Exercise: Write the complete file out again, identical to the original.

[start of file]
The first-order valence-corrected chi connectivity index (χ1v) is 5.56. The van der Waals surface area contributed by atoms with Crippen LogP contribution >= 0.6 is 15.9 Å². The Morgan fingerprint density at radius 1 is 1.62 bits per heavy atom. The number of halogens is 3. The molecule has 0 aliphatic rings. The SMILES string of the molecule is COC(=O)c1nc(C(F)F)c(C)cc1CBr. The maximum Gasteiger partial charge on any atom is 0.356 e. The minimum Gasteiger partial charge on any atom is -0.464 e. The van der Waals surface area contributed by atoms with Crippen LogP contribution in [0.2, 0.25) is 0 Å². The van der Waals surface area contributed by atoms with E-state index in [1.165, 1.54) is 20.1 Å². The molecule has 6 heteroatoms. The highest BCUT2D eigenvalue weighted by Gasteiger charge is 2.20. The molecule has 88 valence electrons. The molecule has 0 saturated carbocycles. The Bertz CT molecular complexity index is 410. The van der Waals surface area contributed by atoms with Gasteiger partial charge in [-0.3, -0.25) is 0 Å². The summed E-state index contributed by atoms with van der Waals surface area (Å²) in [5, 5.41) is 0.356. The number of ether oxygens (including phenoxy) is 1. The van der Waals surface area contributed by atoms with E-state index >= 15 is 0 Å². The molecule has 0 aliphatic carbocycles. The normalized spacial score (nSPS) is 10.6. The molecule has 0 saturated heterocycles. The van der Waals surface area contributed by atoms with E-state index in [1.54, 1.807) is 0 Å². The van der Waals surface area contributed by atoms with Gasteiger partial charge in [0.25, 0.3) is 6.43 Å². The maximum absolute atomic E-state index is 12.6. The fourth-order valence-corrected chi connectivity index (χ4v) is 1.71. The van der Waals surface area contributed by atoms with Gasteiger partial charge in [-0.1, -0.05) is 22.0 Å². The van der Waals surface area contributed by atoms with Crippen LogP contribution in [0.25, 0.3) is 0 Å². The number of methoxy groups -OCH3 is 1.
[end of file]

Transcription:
The first-order valence-corrected chi connectivity index (χ1v) is 5.56. The van der Waals surface area contributed by atoms with Crippen LogP contribution >= 0.6 is 15.9 Å². The Morgan fingerprint density at radius 1 is 1.62 bits per heavy atom. The number of halogens is 3. The molecule has 0 aliphatic rings. The SMILES string of the molecule is COC(=O)c1nc(C(F)F)c(C)cc1CBr. The maximum Gasteiger partial charge on any atom is 0.356 e. The minimum Gasteiger partial charge on any atom is -0.464 e. The van der Waals surface area contributed by atoms with Crippen LogP contribution in [0.2, 0.25) is 0 Å². The van der Waals surface area contributed by atoms with E-state index in [1.165, 1.54) is 20.1 Å². The molecule has 6 heteroatoms. The highest BCUT2D eigenvalue weighted by Gasteiger charge is 2.20. The molecule has 88 valence electrons. The molecule has 0 saturated carbocycles. The Bertz CT molecular complexity index is 410. The van der Waals surface area contributed by atoms with Gasteiger partial charge in [-0.3, -0.25) is 0 Å². The summed E-state index contributed by atoms with van der Waals surface area (Å²) in [5, 5.41) is 0.356. The number of ether oxygens (including phenoxy) is 1. The van der Waals surface area contributed by atoms with E-state index >= 15 is 0 Å². The molecule has 0 aliphatic carbocycles. The normalized spacial score (nSPS) is 10.6. The molecule has 0 saturated heterocycles. The van der Waals surface area contributed by atoms with E-state index in [1.54, 1.807) is 0 Å². The van der Waals surface area contributed by atoms with Gasteiger partial charge in [0.25, 0.3) is 6.43 Å². The maximum absolute atomic E-state index is 12.6. The fourth-order valence-corrected chi connectivity index (χ4v) is 1.71. The van der Waals surface area contributed by atoms with Gasteiger partial charge in [-0.1, -0.05) is 22.0 Å². The van der Waals surface area contributed by atoms with Crippen LogP contribution in [0.25, 0.3) is 0 Å². The number of methoxy groups -OCH3 is 1.